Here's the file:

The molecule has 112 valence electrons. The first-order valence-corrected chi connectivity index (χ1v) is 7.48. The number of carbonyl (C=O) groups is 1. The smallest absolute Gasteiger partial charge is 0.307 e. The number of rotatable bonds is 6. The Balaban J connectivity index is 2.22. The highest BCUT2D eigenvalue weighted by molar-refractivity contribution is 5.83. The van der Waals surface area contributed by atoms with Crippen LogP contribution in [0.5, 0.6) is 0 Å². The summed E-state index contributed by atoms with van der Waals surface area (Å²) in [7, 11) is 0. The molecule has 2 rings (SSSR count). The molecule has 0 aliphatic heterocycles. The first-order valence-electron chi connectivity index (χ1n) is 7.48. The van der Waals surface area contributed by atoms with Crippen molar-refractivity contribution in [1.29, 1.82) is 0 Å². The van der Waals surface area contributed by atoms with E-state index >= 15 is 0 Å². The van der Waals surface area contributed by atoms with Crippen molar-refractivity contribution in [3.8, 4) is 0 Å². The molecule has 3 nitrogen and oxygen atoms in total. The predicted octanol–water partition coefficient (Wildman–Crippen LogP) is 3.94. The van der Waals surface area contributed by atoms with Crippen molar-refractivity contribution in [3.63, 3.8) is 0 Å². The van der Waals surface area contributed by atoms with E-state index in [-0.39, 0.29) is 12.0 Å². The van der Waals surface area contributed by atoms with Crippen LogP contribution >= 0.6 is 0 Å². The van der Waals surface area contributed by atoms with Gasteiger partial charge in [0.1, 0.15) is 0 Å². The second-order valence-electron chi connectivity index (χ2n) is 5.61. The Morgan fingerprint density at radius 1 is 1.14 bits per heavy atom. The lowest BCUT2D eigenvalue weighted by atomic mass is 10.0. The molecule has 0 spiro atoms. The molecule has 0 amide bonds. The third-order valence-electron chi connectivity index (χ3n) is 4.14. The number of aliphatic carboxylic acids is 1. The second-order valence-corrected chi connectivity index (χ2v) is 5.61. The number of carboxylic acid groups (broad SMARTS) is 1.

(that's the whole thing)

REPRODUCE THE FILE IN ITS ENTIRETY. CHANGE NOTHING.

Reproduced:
The molecule has 112 valence electrons. The first-order valence-corrected chi connectivity index (χ1v) is 7.48. The number of carbonyl (C=O) groups is 1. The smallest absolute Gasteiger partial charge is 0.307 e. The number of rotatable bonds is 6. The Balaban J connectivity index is 2.22. The highest BCUT2D eigenvalue weighted by molar-refractivity contribution is 5.83. The van der Waals surface area contributed by atoms with Crippen LogP contribution in [0.5, 0.6) is 0 Å². The summed E-state index contributed by atoms with van der Waals surface area (Å²) in [7, 11) is 0. The molecule has 2 rings (SSSR count). The molecule has 0 aliphatic heterocycles. The first-order valence-electron chi connectivity index (χ1n) is 7.48. The van der Waals surface area contributed by atoms with Crippen molar-refractivity contribution in [1.29, 1.82) is 0 Å². The van der Waals surface area contributed by atoms with E-state index >= 15 is 0 Å². The van der Waals surface area contributed by atoms with Crippen molar-refractivity contribution in [3.8, 4) is 0 Å². The molecule has 3 nitrogen and oxygen atoms in total. The predicted octanol–water partition coefficient (Wildman–Crippen LogP) is 3.94. The van der Waals surface area contributed by atoms with Crippen molar-refractivity contribution in [3.63, 3.8) is 0 Å². The van der Waals surface area contributed by atoms with E-state index in [-0.39, 0.29) is 12.0 Å². The van der Waals surface area contributed by atoms with Crippen LogP contribution >= 0.6 is 0 Å². The van der Waals surface area contributed by atoms with Gasteiger partial charge in [0.1, 0.15) is 0 Å². The second-order valence-electron chi connectivity index (χ2n) is 5.61. The Morgan fingerprint density at radius 1 is 1.14 bits per heavy atom. The lowest BCUT2D eigenvalue weighted by atomic mass is 10.0. The molecule has 0 spiro atoms. The molecule has 0 amide bonds. The third-order valence-electron chi connectivity index (χ3n) is 4.14. The number of aliphatic carboxylic acids is 1. The second-order valence-corrected chi connectivity index (χ2v) is 5.61. The number of carboxylic acid groups (broad SMARTS) is 1.